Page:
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Take Five

Take Five: A looming labour crunch?

4 minute read

FILE PHOTO: People line up outside a newly reopened career center for in-person appointments in Louisville, U.S., April 15, 2021. REUTERS/Amira Karaoud

May 28 (Reuters) - 1/PRIME TIME PAYROLLS

How fast is the U.S. recovery? Friday's U.S. monthly jobs report will add fuel to the debate.

In April, U.S. job growth unexpectedly slowed, possibly because of shortages of workers and raw material. Non-farm payrolls added a mere 266,000 jobs compared to predictions for more than 3-1/2 times that.

Optimism over jobs has offset concerns about rising inflation and diminishing government financial support, lifting May U.S. consumer confidence to a 14-month high.

For May jobs, a Reuters poll predicts a 621,000 rise. Strong data could again raise concerns of an earlier-than-expected stimulus unwind by the Fed.

-U.S. hiring takes big step back as businesses scramble for workers, raw materials read more

2/ PRICE WATCHING

Tuesday's euro zone flash inflation is sure to grab attention as the next European Central Bank meeting nears.

Inflation in the bloc is approaching its 2% target - the fastest in years - thanks to higher spending and base effects stemming from the 2020 oil price crash. Strong data could spark excitement or fear that a new era of inflation is dawning.

Not so fast, others argue. ECB Chief Economist Philip Lane, for one, has pushed against the inflation-is-back narrative, stressing labour markets will take years to return to pre-crisis levels and that stimulus is still needed to secure the recovery.

The data could pave the way for a lively June ECB meeting.

- Too early for ECB to taper emergency bond buys: Panetta read more

3/ OPEC & THE IRAN QUESTION

OPEC and its allies, the OPEC+ grouping, are expected to stick to the gradual easing of oil supply curbs at their Tuesday meeting, pinning hopes on a strong demand recovery.

Since OPEC+ decided to taper cuts by 2.1 million barrels per day in April, oil has extended its 2021 rally and is currently up over 30% and closing in on $70 a barrel.

One factor limiting oil price upside is the prospect of higher Iranian output should its nuclear deal with world powers be revived. If a deal is struck, Iran could add as much as 2 million bpd to supply.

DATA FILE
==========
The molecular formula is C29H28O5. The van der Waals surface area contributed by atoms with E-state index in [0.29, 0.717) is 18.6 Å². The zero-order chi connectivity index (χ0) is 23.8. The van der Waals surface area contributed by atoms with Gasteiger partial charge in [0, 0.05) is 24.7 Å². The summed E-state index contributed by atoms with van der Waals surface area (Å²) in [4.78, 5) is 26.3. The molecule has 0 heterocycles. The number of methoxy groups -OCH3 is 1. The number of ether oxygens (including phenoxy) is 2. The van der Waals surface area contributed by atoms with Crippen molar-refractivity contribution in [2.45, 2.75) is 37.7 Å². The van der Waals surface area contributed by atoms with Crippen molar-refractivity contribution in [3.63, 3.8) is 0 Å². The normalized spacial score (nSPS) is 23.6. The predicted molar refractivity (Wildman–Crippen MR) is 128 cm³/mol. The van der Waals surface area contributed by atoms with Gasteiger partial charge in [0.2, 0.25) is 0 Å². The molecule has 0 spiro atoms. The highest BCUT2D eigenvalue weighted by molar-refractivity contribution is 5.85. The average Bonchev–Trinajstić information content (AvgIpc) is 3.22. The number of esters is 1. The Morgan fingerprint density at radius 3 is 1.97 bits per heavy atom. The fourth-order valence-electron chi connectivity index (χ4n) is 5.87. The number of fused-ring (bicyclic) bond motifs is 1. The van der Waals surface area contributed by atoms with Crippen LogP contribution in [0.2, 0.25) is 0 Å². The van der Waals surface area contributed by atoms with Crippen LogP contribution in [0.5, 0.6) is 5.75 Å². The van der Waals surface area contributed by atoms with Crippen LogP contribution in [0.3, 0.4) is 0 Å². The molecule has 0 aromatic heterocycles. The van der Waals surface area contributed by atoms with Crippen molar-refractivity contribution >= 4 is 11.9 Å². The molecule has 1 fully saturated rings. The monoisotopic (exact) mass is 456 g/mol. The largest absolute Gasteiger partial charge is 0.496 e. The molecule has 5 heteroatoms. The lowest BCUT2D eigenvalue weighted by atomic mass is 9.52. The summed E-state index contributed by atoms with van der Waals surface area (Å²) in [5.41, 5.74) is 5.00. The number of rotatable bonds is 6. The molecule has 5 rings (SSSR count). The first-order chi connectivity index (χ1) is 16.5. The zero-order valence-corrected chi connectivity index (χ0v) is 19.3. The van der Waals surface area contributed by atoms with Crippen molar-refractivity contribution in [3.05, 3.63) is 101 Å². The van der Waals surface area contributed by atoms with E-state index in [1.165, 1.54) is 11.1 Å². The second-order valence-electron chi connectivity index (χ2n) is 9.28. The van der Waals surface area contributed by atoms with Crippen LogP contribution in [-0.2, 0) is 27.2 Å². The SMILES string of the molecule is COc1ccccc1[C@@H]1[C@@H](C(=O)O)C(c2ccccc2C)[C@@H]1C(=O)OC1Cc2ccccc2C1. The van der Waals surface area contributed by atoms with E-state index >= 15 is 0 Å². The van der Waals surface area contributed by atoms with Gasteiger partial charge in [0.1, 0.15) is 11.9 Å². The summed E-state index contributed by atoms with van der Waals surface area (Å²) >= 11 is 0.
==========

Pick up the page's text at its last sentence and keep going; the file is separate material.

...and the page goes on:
-Uncertain about Iranian oil, OPEC+ likely to stick to policy read more

4/POLICY DOWN UNDER

The Reserve Bank of Australia meets on Tuesday and focus is on whether it will provide any hawkish hints, given a strong economic rebound and moves from peers towards slowing stimulus.

Few expect Australia to follow neighbour New Zealand, which signalled a potential rate hike in 2022. But investors are seeking clues on the RBA's asset-purchase plans ahead of its July meeting when it is due to decide whether to expand its quantitative easing programme.

Australia's pluses? A relatively low COVID-19 caseload and rising commodity prices. China's yuan at a three-year highs and signs of Beijing's comfort with the exchange rate bodes well for commodity exports too. The risk? A weaker Australian dollar versus the yuan, potentially spelling higher inflation.

- Australia c.bank to keep cash rate at 0.1% through mid-2023 read more

5/ YUAN ON A TEAR

China's yuan is at the highest since 2018 but the People's Bank of China seems to show no discomfort with the recent gains. That's got markets guessing how policymakers in the world's second-largest economy plan to navigate economic recovery, the commodity price gains and inflation pressures.

Friday's official guidance rate -- the strongest since May 2018 and set above the psychologically important 6.4 per dollar level -- seemed like a tacit acceptance of a stronger yuan.

But officials have also become more vocal in recent days on pledges to crack down on forex market manipulation, warning on Friday against one-way yuan bets. They reiterated, however, there was no change to the country's currency policy.

-Chinese regulators vow to crack down on yuan exchange manipulation

read more

Reporting by Vidya Ranganathan in Singapore, Dhara Ranasinge, Tommy Wilkes and Ahmad Ghaddar in London, Lewis Krauskopf in New York, Compiled by Karin Strohecker, Editing by Catherine Evans

Our Standards: The Thomson Reuters Trust Principles.

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